Trump’s Job Approval Hits Unprecedented Low as Majority of Voters Say He Should Resign
77% of GOP voters approve of Trump's job performance, down 8 points from before the Capitol riots.
53% say they’d back a House impeachment of Trump, and 54% would approve of his conviction and removal from office by the Senate.
55% of voters -- including 86% of Democrats, 50% of independents and 19% of Republicans -- said Trump should resign.
Few events during Donald Trump’s presidency have drastically moved public perceptions about his job performance. But last week’s riots on Capitol Hill -- incited by Trump’s attacks on the democratic process -- have led to significant decline in sentiment about the outgoing leader as more voters join calls from lawmakers for his impeachment.
According to Morning Consult Political Intelligence tracking conducted Jan. 8-10, 37 percent of voters approve of Trump’s job performance, down 5 percentage points since polling conducted Jan. 3-5 before the Jan. 6 acts of insurrection prompted by Congress’ meeting to count the Electoral College votes and seal the deal on President-elect Joe Biden’s victory. The share who disapproved of Trump increased 5 points, to 60 percent, over the same time period.
Trump’s approval and disapproval ratings are record lows and highs, respectively, in Political Intelligence tracking among registered voters.
While perceptions about the president worsened among independents, the decline was largely driven by a 15-point drop in Trump’s net approval rating -- the share who approve minus the share who disapprove -- among Republican voters, whose support for the president has been mostly unflinching over the course of his four years in office.
Twenty-one percent of Republican voters said they disapprove of Trump’s job performance, up 7 points, while 77 percent approve of how he’s handling the job, including 50 percent who do so strongly. These numbers are some of Trump’s worst among GOP voters since taking office, surpassed only by polling conducted in August 2017 amid the uproar over his response to the fatal clashes in Charlottesville, Va., and in the aftermath of Republicans’ failure to repeal and replace the Affordable Care Act.
The findings come amid almost complete radio silence from the president since remarks last week accepting his Electoral College loss to President-elect Joe Biden, enabling a void that might have been filled by missives from his now-banned Twitter account to be occupied by Trump’s critics as calls have grown for his removal from office.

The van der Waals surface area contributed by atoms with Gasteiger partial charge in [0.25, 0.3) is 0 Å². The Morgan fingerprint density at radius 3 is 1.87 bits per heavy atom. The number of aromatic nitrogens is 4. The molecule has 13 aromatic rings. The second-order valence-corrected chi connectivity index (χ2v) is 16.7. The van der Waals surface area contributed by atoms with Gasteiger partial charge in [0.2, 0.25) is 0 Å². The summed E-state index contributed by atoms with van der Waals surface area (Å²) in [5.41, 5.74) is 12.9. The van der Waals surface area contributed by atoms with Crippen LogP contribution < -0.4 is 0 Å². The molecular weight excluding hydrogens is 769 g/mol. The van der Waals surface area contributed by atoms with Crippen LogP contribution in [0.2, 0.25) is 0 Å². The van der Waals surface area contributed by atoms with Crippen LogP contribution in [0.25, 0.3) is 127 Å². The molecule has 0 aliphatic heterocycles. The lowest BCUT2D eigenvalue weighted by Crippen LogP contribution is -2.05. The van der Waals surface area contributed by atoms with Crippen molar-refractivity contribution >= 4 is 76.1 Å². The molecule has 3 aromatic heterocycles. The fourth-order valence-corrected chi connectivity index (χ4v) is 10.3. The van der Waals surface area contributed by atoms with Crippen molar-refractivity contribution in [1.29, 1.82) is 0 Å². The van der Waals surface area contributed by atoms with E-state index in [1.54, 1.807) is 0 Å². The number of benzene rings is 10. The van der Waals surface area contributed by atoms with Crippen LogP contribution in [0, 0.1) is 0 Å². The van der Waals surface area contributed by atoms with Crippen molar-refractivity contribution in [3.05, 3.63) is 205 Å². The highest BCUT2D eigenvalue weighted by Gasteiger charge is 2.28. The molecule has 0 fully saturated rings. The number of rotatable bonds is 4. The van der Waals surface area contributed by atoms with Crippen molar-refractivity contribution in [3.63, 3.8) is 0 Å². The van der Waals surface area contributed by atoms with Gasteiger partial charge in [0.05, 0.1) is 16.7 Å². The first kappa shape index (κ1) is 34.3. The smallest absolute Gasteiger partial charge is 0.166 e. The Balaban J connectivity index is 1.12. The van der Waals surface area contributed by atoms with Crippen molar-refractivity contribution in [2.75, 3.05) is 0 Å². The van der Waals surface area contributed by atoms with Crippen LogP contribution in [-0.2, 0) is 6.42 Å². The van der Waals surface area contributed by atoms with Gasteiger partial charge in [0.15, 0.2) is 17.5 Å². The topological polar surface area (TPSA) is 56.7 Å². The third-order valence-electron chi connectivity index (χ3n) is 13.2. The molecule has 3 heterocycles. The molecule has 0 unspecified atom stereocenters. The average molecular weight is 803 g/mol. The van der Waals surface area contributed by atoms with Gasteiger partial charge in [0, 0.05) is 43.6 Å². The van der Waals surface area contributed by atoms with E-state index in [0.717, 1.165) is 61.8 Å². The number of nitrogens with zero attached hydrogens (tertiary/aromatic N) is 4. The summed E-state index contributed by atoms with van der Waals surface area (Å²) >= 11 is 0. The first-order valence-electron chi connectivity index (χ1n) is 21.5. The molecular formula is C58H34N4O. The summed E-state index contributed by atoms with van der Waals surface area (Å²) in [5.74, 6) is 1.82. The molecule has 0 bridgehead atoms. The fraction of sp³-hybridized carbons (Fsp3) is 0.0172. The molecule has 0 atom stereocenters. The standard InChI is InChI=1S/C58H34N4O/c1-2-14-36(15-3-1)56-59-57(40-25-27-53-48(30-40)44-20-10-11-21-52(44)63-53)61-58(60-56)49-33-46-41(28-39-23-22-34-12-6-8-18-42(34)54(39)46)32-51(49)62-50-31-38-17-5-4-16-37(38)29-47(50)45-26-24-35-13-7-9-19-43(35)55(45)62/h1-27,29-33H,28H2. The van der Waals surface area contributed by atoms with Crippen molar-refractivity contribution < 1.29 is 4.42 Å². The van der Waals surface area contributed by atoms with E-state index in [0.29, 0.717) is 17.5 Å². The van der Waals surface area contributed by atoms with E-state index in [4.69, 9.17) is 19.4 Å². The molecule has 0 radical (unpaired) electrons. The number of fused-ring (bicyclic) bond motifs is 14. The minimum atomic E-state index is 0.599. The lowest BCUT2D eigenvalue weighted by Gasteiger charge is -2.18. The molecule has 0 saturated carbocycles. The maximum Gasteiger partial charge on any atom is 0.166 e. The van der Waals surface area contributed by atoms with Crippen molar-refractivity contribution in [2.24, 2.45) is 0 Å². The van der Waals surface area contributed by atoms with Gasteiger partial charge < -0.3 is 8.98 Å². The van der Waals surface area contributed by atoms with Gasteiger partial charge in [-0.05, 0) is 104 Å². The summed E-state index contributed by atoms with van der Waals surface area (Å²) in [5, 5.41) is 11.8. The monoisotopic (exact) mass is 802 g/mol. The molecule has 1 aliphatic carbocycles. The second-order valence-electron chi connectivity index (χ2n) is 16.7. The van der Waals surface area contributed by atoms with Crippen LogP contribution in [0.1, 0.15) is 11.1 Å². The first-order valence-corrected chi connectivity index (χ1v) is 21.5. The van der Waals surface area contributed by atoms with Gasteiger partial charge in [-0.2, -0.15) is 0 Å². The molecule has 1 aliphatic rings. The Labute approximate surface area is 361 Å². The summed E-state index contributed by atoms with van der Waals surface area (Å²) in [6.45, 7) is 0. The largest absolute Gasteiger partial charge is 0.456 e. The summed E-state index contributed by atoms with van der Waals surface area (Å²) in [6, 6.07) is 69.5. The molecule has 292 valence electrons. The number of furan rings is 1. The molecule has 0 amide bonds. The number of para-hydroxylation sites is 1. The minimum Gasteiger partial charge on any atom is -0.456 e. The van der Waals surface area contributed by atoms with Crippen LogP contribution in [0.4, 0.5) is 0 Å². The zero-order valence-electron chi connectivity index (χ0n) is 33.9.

In a Morning Consult/Politico poll conducted Jan. 8-11, 53 percent of voters said they would approve if Congress voted to impeach Trump and 54 percent said they would back his conviction and removal by the Senate.
Support for the two actions fell largely along partisan lines: Roughly 9 in 10 Democrats, and pluralities of independent voters, support the moves, while more than 4 in 5 Republicans oppose Trump’s impeachment as well as his conviction by the Senate as their party leaders stake out positions on the issue.
On Capitol Hill, House Speaker Nancy Pelosi (D-Calif.) has said the House will move forward with a vote on impeachment if Vice President Mike Pence and Trump’s Cabinet do not relieve the president of his authority using provisions in the Constitution’s 25th Amendment. But Trump’s Cabinet is unlikely to turn on him, and the Senate is not expected to return to vote on his conviction and removal until the day before Biden’s Jan. 20 inauguration, leaving resignation as the only other option on the table for Trump’s ouster.
Fifty-five percent of voters said Trump should step down, including 86 percent of Democrats, 50 percent of independents and 19 percent of Republicans (larger than the share who support his impeachment and conviction). Roughly 2 in 5 voters oppose Trump’s resignation.
Eli Yokley is Morning Consult’s U.S. politics analyst. Eli joined Morning Consult in 2016 from Roll Call, where he reported on House and Senate campaigns after five years of covering state-level politics in the Show Me State while studying at the University of Missouri in Columbia, including contributions to The New York Times, Politico and The Daily Beast. Follow him on Twitter @eyokley. Interested in connecting with Eli to discuss his analysis or for a media engagement or speaking opportunity? Email [email protected].